Negating God’s Image?
2024-02-18 | Romans 4:13-25

Prof. Naomi Thurston
  • Professor of Divinity School of Chung Chi College

In a course on literature and theology last term, DSCCC students and I delved into theological anthropologies found in “non-theological” spaces --- if there are such spaces. We discussed renderings, variations, and dismissals of the biblical notion of the 𝘪𝘮𝘢𝘨𝘰 𝘋𝘦𝘪 in classic works of literature. Most of the authors we examined, piecing together how their understandings of the human related to “God’s image in humanity,” were Western, although we did consider one Chinese Republican author’s humorous rewriting of the Genesis account in his hilariously absurd and slightly bitter short story, “God’s Dream,” and our astute students delved into works and writers from Arundhati Roy to an up-and-coming Hong Kong literary light, as well as Shi Tiesheng, Qian Zhongshu, and the Book of Job.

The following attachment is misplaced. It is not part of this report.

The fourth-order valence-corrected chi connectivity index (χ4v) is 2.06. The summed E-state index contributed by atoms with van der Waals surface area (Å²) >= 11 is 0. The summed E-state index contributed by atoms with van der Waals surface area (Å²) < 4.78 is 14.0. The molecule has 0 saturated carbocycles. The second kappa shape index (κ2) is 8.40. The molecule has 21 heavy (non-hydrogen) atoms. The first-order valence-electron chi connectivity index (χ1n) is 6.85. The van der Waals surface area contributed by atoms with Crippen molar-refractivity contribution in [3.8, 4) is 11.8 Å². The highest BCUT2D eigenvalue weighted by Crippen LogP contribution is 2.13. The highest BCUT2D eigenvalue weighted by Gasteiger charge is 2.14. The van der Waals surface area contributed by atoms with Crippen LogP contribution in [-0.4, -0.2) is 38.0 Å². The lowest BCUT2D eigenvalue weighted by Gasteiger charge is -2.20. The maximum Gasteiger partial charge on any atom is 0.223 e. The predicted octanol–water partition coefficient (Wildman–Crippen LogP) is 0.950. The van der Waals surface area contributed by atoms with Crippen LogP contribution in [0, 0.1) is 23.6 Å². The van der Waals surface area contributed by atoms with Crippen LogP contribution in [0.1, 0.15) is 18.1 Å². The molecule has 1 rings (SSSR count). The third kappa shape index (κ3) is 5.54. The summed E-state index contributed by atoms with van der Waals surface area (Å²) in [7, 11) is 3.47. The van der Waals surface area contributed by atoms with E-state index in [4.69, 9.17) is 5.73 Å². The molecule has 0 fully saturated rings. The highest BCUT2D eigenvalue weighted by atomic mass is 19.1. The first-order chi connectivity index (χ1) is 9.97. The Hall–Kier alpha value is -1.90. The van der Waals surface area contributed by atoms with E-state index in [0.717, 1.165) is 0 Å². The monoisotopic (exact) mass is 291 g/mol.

I am still thinking about what this image actually means. A tune rings in my head “…fearfully and wonderfully made”; a snippet of text appears before my mind’s eye, the horrid realization of the 20th-century existentialist writer Camus: “life is no longer loved.”

Then I reread the Noahic Covenant (Genesis 9): “Whoever sheds human blood, by humans shall their blood be shed; for in the image of God has God made mankind.”

Our patristics colleague notes that for some in the early church, this verse settled the debate on whether the imago had been lost with Adam’s fall. Clearly it had not, since, here it was, being reaffirmed with the only family to survive the devastation of the flood, now tasked with repopulating the earth and warned that human life, sanctioned by divinity, was inviolable --- not to be tampered with, not to be hurt, not to be taken, but: sacred.

But if the image of God in you and me can be affirmed, it can also be negated; if it can be loved and embraced, it can also be discarded, loathed, or ignored. History continues to show us this brutal truth, just as God’s covenant with Noah continues to warn us: revere 𝘵𝘩𝘪𝘴 life.